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How to control diseases

Prevention is better than cure with diseases in the garden so keep your plants growing as strongly as possible – allowing them to fight off infections naturally. A weak plant is much more likely to fall prey than a good, sturdy one. Also be vigilant! Try to spot diseases in their early stages and act at once. Diseases are much easier to deal with before they get a hold. Caught early they can generally be dispatched with very little harm to the plant.

Grey mould/botrytis

Grey or white fuzzy mould is a very common problem because the fungus can be spread by rain, water splashes or on the air – it can also thrive on live or dead plant material. It is usually associated with high humidity and enters a plant through a wound or an area of damage. Before the mould actually appears the leaves and stems often become discoloured.

Prevention. Increase ventilation indoors and improve air circulation elsewhere by increasing plant spacing or pruning out overcrowding branches. Make sure you do not inadvertently spread the disease – always clean cutting tools thoroughly after using them on an infected plant. Keep plants growing well and avoid physical damage when handling seedlings and young plants as well as when hoeing, training and pruning established ones.

Control. This is a very difficult disease to control because it is so widespread. Cut back any infected plants and make sure all plant debris is cleared away and not left to rot in damp places. Avoid over-wet mulches in shady areas. When taking cuttings, make sure that the rooting medium is well drained.


Orange-brown pustules develop on the undersides of leaves. These can often go unnoticed and the disease has taken quite a hold by the time the pustules appear on the upper leaf surface. Rust is a nasty fungus, the spores of which need a moist environment to germinate, so most bad infections are in damper places.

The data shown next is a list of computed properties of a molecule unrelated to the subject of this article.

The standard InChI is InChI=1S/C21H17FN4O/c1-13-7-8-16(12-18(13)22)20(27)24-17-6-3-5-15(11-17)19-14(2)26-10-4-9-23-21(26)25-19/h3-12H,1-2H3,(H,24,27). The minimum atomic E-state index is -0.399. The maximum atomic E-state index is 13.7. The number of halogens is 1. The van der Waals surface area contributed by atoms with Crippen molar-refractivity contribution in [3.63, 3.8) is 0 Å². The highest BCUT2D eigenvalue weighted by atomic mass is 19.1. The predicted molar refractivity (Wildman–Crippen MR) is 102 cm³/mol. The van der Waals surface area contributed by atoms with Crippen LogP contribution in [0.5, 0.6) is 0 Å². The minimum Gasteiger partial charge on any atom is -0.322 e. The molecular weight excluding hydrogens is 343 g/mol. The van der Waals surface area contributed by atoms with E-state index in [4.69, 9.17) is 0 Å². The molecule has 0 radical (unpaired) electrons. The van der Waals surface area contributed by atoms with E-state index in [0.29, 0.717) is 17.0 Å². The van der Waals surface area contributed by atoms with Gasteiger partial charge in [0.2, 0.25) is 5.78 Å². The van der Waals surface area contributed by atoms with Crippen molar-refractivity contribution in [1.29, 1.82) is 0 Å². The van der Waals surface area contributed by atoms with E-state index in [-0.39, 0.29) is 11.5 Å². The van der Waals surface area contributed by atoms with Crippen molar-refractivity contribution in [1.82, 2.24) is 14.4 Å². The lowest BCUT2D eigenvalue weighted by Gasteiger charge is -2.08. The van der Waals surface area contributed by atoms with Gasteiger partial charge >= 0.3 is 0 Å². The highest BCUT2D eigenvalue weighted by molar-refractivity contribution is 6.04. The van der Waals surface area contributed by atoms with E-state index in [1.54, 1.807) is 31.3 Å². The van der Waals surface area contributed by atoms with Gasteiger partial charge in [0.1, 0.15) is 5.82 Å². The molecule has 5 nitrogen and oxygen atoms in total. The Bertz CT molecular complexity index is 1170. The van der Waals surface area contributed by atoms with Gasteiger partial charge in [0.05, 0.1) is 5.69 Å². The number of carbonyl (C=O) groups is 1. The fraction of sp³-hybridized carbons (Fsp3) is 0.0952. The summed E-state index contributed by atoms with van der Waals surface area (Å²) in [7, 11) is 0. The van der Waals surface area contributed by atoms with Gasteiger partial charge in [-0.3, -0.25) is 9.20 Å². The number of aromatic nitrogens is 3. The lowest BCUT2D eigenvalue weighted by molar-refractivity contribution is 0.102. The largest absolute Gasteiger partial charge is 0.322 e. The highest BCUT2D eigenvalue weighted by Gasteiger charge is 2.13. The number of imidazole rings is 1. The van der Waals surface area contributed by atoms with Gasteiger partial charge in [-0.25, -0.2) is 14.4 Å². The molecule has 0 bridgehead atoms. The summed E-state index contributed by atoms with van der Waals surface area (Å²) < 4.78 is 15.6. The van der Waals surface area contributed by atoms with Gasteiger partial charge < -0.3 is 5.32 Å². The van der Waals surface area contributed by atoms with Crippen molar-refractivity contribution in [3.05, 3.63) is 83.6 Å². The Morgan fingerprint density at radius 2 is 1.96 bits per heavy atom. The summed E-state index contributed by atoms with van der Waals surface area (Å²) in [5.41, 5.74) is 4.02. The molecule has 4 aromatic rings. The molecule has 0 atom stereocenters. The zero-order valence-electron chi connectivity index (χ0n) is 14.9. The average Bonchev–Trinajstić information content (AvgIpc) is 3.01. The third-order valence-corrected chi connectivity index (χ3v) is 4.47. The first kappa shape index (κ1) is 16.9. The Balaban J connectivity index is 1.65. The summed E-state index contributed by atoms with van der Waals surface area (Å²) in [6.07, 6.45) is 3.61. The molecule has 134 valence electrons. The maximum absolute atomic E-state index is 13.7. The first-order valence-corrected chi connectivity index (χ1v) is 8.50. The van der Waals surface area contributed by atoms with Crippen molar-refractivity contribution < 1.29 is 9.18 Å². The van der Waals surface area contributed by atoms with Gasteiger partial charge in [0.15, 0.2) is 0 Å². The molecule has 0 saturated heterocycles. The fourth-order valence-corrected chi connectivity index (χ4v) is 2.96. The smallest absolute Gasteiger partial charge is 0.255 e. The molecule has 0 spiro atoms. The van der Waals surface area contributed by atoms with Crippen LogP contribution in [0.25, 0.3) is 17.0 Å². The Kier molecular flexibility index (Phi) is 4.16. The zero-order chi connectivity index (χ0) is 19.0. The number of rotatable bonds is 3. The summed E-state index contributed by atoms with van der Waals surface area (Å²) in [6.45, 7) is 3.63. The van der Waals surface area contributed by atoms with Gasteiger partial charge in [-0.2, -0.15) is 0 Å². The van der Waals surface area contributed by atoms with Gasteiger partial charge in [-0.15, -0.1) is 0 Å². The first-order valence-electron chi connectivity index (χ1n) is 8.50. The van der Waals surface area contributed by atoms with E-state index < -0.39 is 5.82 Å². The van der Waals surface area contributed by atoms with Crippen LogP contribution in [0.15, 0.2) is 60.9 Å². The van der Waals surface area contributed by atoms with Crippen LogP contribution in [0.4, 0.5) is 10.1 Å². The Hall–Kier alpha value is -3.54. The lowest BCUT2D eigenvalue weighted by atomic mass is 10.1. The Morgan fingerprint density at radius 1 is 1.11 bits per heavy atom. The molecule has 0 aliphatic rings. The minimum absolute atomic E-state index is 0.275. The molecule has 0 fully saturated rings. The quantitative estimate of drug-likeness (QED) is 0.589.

Prevention. Mulch with well-rotted farmyard manure to help condition the soil and feed the plant. Reduce humidity levels in the greenhouse and avoid damping down the foliage. Grow rust-resistant varieties.

Control. Pick off and dispose of (not by composting) all infected leaves and cut off infected stems so that the spores are not spread. Make sure any fallen leaves are cleared up so that the spores cannot over-winter on the leaves, ready to re-infect the plant in the spring. In severe cases the whole plant might have to be got rid of.


This is a fungus which attacks apples and pears, covering the fruit with nasty blackish-brown patches. Similar greyish-green patches are also seen on the leaves, along with a slight blistering. The fungus tends to over-winter on fallen leaves and scabby stems.

Prevention. Grow scab-resistant varieties, such 'Discovery', 'Ellison's Orange' and 'Sunset' apples.

Control. Make sure that all dead leaves are cleared away and disposed of (not composted) so that the spores are not spread. Prune out any scabby looking shoots and also prune so that the center of the plant is open allowing lots of air movement.

Coral spot

Bright pinkish-orange fungal spots on mainly dead wood. However, it can spread on to live wood.

Prevention. Keep plants growing strongly.

Control. The only thing to do is to cut out the affected areas back into healthy wood. Make sure you clean the blades between each cut, so you do not spread the infection.